Application Signing is a mechanism whereby digital certificates are used to provide tamper proof information about how much an application can be trusted. Symbian's system-wide Platform Security model uses the information in the certificate to determine whether to grant access to sensitive APIs and restricted areas of the file system, and whether or not to display installation warnings.
Signing Programs manage how developers get their applications signed with "trusted" certificates (both during development and for commercial release). The Symbian community uses the Symbian Signed program for applications packaged in .sis files, and Apps:Java Verified for validating Java ME applications. In future there may be other programs.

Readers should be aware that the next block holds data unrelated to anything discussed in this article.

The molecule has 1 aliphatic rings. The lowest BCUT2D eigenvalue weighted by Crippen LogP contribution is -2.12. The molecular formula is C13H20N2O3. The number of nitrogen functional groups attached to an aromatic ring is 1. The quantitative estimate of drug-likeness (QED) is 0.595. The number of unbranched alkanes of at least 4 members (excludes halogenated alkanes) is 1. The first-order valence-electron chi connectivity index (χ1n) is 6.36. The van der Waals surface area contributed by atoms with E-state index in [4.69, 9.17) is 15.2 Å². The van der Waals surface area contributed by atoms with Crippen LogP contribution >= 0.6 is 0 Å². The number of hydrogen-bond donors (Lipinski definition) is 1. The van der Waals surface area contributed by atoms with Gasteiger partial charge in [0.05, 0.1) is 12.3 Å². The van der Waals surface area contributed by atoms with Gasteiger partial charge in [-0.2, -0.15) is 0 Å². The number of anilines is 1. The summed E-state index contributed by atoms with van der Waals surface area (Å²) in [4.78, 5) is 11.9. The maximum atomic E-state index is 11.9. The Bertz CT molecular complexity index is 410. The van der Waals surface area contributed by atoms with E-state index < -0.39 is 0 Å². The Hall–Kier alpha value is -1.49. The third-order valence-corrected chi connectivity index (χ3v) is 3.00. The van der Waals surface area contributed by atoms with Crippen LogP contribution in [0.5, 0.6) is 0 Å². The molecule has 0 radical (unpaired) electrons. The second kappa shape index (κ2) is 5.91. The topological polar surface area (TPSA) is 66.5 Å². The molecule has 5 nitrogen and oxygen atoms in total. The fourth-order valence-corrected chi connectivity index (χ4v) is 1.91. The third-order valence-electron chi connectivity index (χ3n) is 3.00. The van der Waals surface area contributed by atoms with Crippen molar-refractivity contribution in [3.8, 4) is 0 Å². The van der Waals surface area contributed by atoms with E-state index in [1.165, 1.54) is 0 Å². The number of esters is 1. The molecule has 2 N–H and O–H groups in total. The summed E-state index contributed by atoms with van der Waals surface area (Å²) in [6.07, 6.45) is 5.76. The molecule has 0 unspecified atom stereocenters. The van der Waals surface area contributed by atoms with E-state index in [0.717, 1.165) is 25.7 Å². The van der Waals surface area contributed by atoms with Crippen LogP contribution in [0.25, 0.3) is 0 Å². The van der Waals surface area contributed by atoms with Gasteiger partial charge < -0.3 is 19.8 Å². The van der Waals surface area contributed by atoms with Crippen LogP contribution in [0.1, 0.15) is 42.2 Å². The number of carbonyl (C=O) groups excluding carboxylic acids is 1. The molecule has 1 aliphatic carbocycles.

A vendor may also self-sign their application. In this case the certificate does not trace back to a trusted root certificate and is "untrusted" (and may only have the user-grantable capabilities). Self signing is common because many manufacturers allow only signed applications to be installed.
This category contains general topics about Application Signing. New readers should start with the topic: Certification and Platform Security.
This category has the following 2 subcategories, out of 2 total.